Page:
And then there are more complicated questions about lying. Like, if you walk into a room and you don’t want to talk to the people in that room, but they start talking to you, and you talk to them because it is polite, and you keep talking even though you hate talking and all you want to do is go lie in your bed and watch “Private Practice” (because yes, you watched ALL THE EPISODES of “Grey’s Anatomy,” which you agree is impressive, since there are 15 seasons and you watched them all in less than six months), is that a kind of a lie?
If you say, “I enjoy reading more than I enjoy ‘Private Practice,’” and really, the enjoyment is just different, is that a lie?
How much can you omit and still be telling the truth?
A lot of people I’ve talked to about this have said some version of, “There is a degree of lying that is necessary to function in the everyday world.” This may be true. But for the purposes of this total life transformation, all lying feels dangerous. It’s like I’m trying to quit something deeply addictive — say, Oreos — and even engaging with VERSIONS of the thing I’m trying to quit — say, Chips Ahoy — is a slippery slope.
The world is not built for Baby Sophie. Liars are rewarded, over and over again. Every time I’ve lied and not gotten caught — let’s say 90% of the time — I have been rewarded. I have received love, or sympathy, or lenience, or praise. But all of those life-sustaining forces were unearned. So of course I have a nasty voice in my head chastising me for being a bad person.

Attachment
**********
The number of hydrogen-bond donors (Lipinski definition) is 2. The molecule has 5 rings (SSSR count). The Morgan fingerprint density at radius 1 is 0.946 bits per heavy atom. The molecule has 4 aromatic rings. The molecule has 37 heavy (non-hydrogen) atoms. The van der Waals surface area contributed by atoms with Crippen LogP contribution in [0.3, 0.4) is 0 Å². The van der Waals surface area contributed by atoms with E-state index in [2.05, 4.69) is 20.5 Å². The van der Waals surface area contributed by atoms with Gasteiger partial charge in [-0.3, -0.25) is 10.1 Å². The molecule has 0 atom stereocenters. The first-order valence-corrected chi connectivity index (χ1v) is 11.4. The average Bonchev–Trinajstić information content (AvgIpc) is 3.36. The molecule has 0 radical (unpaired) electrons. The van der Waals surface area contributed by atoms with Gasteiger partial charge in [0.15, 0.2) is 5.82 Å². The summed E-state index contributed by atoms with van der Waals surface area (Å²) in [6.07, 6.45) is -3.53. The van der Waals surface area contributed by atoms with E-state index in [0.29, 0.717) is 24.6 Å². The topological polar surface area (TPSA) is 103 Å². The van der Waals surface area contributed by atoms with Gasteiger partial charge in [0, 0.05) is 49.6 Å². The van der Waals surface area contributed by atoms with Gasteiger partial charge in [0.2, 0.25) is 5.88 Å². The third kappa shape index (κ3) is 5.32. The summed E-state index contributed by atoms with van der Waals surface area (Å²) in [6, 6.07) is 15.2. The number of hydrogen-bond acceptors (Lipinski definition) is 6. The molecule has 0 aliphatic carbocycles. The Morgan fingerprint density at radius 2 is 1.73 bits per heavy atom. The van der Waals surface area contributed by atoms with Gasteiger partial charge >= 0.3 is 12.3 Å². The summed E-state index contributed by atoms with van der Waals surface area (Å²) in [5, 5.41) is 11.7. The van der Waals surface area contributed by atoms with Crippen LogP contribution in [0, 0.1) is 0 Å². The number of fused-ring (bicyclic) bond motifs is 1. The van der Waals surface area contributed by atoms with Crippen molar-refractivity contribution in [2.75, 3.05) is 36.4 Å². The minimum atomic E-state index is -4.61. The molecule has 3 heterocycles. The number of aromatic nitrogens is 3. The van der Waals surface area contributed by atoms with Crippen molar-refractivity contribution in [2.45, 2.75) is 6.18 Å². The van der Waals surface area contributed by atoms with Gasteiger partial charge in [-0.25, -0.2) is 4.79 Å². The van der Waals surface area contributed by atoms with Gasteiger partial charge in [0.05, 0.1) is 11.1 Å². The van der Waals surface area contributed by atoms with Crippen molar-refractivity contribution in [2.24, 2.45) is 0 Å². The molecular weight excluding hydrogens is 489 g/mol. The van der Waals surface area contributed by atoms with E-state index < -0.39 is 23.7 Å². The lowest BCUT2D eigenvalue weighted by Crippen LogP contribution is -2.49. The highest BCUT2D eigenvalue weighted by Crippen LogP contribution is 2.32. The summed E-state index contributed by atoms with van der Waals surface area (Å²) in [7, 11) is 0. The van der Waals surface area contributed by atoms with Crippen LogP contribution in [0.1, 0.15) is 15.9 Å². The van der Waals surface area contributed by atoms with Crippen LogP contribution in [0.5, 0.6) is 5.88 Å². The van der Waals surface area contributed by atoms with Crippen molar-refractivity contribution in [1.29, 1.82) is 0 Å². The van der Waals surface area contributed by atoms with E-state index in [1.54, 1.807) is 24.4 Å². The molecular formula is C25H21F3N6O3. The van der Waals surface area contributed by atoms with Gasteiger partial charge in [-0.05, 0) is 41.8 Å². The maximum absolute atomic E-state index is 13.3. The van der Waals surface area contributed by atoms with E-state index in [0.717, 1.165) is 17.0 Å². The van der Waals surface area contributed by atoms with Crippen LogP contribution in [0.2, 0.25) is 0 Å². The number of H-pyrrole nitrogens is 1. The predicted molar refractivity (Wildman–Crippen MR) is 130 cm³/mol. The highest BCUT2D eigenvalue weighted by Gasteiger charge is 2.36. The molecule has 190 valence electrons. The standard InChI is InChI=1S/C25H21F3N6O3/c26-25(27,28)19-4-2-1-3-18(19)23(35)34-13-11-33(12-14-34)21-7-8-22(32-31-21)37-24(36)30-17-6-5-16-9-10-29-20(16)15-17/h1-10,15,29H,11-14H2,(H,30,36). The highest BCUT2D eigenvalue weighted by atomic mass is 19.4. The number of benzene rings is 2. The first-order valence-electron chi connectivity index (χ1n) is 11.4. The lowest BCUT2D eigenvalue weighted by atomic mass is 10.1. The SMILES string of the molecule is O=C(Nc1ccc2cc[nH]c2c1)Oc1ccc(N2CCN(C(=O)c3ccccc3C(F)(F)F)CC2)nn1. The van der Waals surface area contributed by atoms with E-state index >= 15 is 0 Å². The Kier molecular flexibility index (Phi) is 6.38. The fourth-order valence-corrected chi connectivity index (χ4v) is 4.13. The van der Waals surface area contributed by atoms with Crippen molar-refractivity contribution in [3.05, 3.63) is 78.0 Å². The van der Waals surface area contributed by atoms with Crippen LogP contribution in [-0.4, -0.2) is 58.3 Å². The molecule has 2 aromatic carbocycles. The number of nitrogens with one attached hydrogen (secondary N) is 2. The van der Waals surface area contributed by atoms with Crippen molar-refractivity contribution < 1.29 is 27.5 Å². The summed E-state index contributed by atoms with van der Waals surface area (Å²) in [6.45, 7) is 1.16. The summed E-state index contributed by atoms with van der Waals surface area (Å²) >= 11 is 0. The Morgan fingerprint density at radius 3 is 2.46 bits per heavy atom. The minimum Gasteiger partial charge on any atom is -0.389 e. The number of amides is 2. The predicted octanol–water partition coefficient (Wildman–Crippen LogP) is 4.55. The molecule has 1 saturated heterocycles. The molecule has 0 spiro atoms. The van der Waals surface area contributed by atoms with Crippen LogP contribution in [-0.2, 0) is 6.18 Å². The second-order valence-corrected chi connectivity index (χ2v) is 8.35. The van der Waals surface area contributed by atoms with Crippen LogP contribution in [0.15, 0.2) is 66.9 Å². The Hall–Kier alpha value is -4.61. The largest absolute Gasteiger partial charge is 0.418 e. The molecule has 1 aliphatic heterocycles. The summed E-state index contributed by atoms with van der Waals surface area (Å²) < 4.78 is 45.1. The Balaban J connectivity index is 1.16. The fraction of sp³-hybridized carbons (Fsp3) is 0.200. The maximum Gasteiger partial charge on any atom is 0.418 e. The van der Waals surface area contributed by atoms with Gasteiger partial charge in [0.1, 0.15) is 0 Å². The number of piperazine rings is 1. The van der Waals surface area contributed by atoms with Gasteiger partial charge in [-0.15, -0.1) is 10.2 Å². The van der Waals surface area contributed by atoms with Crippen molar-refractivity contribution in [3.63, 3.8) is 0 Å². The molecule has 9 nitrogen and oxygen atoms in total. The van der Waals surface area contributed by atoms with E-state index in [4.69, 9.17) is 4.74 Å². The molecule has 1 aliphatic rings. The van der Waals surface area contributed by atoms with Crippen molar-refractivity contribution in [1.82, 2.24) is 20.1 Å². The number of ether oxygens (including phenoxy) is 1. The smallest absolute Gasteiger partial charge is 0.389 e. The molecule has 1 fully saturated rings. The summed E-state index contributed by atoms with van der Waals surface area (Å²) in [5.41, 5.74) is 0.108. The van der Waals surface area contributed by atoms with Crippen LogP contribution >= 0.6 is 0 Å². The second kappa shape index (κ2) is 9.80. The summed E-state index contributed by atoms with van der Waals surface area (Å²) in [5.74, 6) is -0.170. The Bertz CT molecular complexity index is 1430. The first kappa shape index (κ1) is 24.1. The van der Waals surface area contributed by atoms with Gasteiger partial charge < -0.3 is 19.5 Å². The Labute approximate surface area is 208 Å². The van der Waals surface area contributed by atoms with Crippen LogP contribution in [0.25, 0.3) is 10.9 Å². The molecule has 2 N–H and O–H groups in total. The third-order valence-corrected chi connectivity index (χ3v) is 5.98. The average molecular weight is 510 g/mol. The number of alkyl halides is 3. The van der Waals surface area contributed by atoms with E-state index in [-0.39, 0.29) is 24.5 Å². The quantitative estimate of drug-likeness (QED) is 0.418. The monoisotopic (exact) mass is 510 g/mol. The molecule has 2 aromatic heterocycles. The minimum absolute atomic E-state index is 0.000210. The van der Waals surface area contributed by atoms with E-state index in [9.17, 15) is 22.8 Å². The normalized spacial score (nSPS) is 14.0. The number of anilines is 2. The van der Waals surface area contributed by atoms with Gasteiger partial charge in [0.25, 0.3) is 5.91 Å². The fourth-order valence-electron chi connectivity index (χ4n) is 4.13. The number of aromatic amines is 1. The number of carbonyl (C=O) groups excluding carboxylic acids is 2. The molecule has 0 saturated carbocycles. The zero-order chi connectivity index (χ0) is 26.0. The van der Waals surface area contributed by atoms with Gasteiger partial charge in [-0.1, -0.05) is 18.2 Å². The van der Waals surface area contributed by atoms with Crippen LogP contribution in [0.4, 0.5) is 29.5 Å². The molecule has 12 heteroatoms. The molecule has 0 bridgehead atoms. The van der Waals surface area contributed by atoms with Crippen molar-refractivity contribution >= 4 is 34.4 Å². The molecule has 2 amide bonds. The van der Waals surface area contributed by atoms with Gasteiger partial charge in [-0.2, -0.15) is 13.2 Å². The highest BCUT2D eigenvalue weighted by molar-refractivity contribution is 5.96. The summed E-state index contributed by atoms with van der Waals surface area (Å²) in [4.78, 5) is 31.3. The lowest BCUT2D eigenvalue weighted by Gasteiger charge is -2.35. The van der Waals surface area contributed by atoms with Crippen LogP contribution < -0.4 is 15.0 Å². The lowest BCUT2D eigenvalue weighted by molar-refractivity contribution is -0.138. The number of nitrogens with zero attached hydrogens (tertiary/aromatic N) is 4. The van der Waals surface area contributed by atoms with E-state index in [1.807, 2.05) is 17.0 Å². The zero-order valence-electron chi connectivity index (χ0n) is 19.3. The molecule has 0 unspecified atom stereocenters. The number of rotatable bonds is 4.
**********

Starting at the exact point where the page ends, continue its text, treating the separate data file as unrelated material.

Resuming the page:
I don’t think it’s my fault that I told all these lies, or that it’s so difficult for me to quit. I do think I learned to do it; I was rewarded for doing it. In my reply to the mean email, I tried to explain some of this transformation to the recipient. I told the recipient not to write back. The recipient did not write back. I thought, “Maybe I shouldn’t have disclosed all this. Maybe this person hates that I’m always talking about myself.” And then my inner monologue: “I hate that about myself, too.” Ugh. There’s THAT again.
Last week I pitched a column to a publication I like a lot, and the editor (who I like a lot) rejected it because, among other reasons, there was no sense of conclusiveness to it. I have a great aversion to conclusiveness lately. If you’re a regular reader, you know this.
But at this very moment, I truly, deeply believe these things:
Telling the truth matters and is good.
It is incredibly difficult to know what “the truth” is, a problem by which, tangentially, journalism is eternally plagued.
Most people, if not all people, lie.
In my past, I have lied more than most people.
Lying is unfair because it is a way of taking control away from others, out of a lack of trust that others can handle that same control. And often, that lack of trust is justified.
5a. For this reason, lying is an important defense mechanism, and it’s used most often in cases of abuse or maltreatment. And so,
6. Liars are not inherently bad people. Everything around us tells us to lie.
7. Although it’s not culturally normed, we should model telling the truth. We should do it precisely BECAUSE we need models. Children need to see grown-ups telling the truth.
It’s unfair that telling the truth is so vulnerable and puts the truth-teller at risk. The person who says, “I slept in accidentally, I’m sorry,” is at greater risk for punishment than the person who says, “My dog got hit by a car, so I had to take him to the vet; he’s going to be ok, but I’m late,” when really they slept in. This latter person will likely be rewarded with sympathy and praise. And yet.
Anyway, my point is that I don’t know for sure if I’m depressed. I’m a 5/10, and that’s fine. The inner monologue is back, and that’s horrifying. I’m completely functional, but I’ve had three cigarettes in the last week. That’s unusual.
I’m trying to tell the truth. The truth is less glittery than whatever the lie version of this post would be. But I’m trying to tell the truth.